The Journal also reports that the Securities and Exchange Commission is planning to increase the number of people allowed to buy private companies, even though that population has "already grown 10-fold since the 1980s."   An investor typically must be "accredited" to buy stock in private companies, which requires an annual income of more than $200,000 ($300,000 with a spouse) or a net worth of more than $1 million (excluding the investor's primary residence).  But those thresholds were set more than 30 years ago in 1982.  "If the limits had been adjusted to keep pace with inflation, an accredited investor would now need an annual income of about $515,000--more than double the actual $200,000 limit--and a net worth of more than $2.5 million," according to the Journal.

To put it bluntly, $200,000 isn't the same income it used to be.  Nor does a net worth of $1 million automatically put someone in a position to make speculative investments.  A few years ago the Commission provided these examples of people who would generally be considered "accredited" investors:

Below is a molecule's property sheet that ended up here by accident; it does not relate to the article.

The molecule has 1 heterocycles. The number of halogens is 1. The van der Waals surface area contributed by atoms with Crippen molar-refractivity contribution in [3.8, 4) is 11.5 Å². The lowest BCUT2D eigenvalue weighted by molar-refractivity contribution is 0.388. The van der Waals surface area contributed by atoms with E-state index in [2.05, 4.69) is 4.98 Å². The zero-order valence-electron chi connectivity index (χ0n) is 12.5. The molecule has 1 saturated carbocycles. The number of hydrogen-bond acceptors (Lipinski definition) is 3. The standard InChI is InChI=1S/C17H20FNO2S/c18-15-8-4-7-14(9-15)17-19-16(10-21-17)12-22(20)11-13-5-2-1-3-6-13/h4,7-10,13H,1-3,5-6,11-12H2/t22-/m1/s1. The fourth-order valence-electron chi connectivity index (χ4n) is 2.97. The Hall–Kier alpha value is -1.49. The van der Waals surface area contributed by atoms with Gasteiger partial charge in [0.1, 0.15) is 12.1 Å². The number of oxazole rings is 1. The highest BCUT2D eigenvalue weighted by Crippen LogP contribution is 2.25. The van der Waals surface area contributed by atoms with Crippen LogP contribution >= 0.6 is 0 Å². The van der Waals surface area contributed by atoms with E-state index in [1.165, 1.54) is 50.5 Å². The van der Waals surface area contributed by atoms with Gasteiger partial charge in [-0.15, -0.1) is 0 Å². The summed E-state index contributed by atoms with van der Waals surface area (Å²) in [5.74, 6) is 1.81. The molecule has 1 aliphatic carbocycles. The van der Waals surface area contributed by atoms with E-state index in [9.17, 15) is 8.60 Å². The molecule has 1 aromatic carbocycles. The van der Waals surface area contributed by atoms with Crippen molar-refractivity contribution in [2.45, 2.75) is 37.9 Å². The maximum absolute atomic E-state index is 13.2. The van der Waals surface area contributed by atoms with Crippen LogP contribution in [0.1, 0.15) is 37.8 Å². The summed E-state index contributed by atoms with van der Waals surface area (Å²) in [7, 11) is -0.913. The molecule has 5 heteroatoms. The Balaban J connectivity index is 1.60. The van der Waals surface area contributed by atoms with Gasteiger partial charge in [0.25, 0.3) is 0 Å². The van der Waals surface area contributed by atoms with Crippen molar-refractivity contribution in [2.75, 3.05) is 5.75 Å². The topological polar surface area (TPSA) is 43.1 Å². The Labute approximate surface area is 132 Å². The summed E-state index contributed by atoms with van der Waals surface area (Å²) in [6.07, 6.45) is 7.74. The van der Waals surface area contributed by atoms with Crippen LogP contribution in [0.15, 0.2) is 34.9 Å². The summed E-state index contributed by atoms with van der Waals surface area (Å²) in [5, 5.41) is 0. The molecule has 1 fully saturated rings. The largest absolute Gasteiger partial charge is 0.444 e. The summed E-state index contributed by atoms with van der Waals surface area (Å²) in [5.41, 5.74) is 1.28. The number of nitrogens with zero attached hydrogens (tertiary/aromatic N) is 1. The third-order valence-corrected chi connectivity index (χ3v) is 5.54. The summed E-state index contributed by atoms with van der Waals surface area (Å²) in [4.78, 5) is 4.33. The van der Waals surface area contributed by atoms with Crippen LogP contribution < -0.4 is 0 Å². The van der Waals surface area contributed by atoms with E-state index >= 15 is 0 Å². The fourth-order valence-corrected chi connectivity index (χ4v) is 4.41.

• A single working parent of three children with an annual salary of $205,000, and likely with a home mortgage to pay;
  • A recent widow who inherited $1 million, but is not earning a separate income; and
  • A senior retiree who has accumulated over $1 million in his or her retirement account and needs that money for the retirement years.
Other "accredited" investors include people who have suffered catastrophic injuries and received payments as a result of personal injury claims.  But, such persons should not be assumed to have the "financial sophistication and/or investment experience to be able to assess whether any particular investment is appropriate for them," according to the Commission. 

Of course, "each year, companies raise billions of dollars selling securities in non-public offerings that are exempt from registration under the federal securities laws. These offerings . . . can be a key source of capital for American businesses, especially small or start-up companies."  But for retail investors who receive recommendations to invest in private companies, consult the Financial Industry Regulatory Authority's list of tips and cautions before buying--the gist of which is look very, very carefully before leaping.


Public Investors Bar Association Report: Draft Reforms to FINRA Supervision Rules Leave Investors Vulnerable

Tuesday, October 9, 2018